The Ten Unique Temperament Traits
2) Activity level
3) Rhythm: regular or irregular
4) Emotional Intensity
5) Approach and withdrawal – a child’s first response to new situations
7) Persistence and frustration tolerance
Let's learn about each trait separately to help you identify and navigate your child's temperament more effectively.
Trait #1: Sensitivity
Sensitivity is determined by how much information is noticed when it comes into the brain from the eyes, ears, nose, mouth, and skin. How aware is your child to slight noises, emotions, and differences in temperature, taste and texture? Does he or she react easily to certain foods, tags in clothing, irritating noises or your level of stress?
A highly sensitive child may sound like this:
“The cereal’s too lumpy.” “The water’s too wet.” “The sun’s too bright.” “My shoes are too tight.” “My sweater is too itchy.” “Suzy chews too loud.”
There is always a stimuli bombarding a sensitive child. These kids are not trying to make life difficult. They are simply trying to cope. They really are not lying when they say that they can smell the difference between the Kleenex brands you buy. They are not exaggerating—the applesauce texture really isn’t as smooth. Just remember: Though it can be a nuisance at times, sensitivity is a tremendous gift and creates magnificent artists, cooks, and musicians.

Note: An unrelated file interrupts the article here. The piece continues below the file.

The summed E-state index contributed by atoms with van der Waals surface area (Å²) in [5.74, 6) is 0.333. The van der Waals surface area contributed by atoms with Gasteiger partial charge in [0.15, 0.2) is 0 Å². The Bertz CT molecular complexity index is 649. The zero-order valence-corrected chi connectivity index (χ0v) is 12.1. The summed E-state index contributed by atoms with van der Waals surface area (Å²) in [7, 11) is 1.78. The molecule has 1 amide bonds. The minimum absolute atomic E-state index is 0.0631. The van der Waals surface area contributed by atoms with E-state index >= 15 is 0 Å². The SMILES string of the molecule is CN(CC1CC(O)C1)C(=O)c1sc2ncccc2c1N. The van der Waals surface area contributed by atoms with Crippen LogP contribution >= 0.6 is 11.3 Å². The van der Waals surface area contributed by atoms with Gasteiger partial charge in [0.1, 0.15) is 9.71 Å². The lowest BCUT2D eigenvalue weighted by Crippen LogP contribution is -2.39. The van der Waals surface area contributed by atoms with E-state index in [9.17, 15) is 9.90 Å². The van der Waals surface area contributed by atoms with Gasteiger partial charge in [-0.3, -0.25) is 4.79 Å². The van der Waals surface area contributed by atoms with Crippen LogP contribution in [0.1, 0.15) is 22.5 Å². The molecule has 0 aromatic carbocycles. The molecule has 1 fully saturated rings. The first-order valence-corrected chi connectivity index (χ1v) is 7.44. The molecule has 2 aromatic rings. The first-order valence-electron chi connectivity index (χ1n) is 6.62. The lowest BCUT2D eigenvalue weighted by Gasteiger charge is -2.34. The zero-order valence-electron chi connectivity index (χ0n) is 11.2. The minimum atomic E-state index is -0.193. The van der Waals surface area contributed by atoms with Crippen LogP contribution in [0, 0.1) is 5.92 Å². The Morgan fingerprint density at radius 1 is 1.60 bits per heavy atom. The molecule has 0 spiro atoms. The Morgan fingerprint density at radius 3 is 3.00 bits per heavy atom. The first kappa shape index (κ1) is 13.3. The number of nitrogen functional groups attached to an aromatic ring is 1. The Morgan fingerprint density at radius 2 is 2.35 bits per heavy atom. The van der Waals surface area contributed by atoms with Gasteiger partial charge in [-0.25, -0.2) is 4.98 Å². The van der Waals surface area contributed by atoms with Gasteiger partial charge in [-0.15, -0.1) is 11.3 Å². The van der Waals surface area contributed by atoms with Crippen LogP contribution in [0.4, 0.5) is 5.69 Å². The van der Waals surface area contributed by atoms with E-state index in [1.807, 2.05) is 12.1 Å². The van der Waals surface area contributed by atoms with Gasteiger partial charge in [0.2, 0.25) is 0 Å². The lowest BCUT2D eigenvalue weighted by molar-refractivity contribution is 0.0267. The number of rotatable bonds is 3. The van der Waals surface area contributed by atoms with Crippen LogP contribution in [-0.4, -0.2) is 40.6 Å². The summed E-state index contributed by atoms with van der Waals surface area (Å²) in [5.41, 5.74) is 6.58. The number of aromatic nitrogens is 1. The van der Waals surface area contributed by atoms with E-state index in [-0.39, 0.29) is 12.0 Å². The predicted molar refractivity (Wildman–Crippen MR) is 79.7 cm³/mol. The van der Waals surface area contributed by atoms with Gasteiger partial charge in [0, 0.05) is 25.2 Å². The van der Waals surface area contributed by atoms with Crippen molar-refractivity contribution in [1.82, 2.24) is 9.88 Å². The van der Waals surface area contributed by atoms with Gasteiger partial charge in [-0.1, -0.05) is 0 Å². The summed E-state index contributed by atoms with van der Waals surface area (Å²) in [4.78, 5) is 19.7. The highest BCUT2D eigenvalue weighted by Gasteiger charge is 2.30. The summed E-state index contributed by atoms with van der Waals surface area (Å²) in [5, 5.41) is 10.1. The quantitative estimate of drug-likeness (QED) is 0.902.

Trait #2: Activity Level
Is your child always on the move and busy or quiet and slow moving? Or somewhere in between? Does he or she need to run, jump and use their whole body in order to feel good? Or can he or she sit and play quietly for an extended time? Children with a high energy level don't just feel like moving, they NEED to move!
Ultimately we want the children to catch their growing intensity themselves, to rely on their inner control rather than our control. By giving them the words, we can expect that by the time they are three and a half or four years of age, we will be hearing things like: “Mom, I’m starting to bounce off the walls, help me.” Or, “Dad, I’m really revved up.” Or, “I’m having a very hard morning."
― Mary Sheedy Kurcinka,
Trait #3: Rhythm: Regularity versus Irregularity
The rhythm can largely be determined by a child’s bodily functions such as sleeping, eating, and elimination. Is he or she hungry and tired at the same time each day? Are the child’s habits predictable or unpredictable? A child can fall anywhere between being highly regular to mildly irregular to dramatically irregular. Any extreme can present problematic behaviors.
Trait #4: Emotional Intensity
How strong are the child’s emotional reactions? Does he or she laugh and cry loudly and energetically or softly and mildly? High emotional fervor are generally great in drama while more mild emotional intensity can have a difficult time jump-starting themselves and lack motivation.
When I was a little boy, they called me a liar, but now that I am grown up, they call me a writer. —Isaac Bashevis Singer
Trait #5: Approach/Withdrawal: First Reaction
Is the child’s first reaction to new or unfamiliar people or activities to jump right in with enthusiasm or hang back and check it out? Do environments affect how they respond or does your child consistently withdraw? Very dIfferent skills are needed for each temperamental reaction. For instance, the child who is overly cautious needs to be encouraged to stretch and learn new things while the child who plunges thoughtlessly into new situations requires learning how to assess and think things through before acting.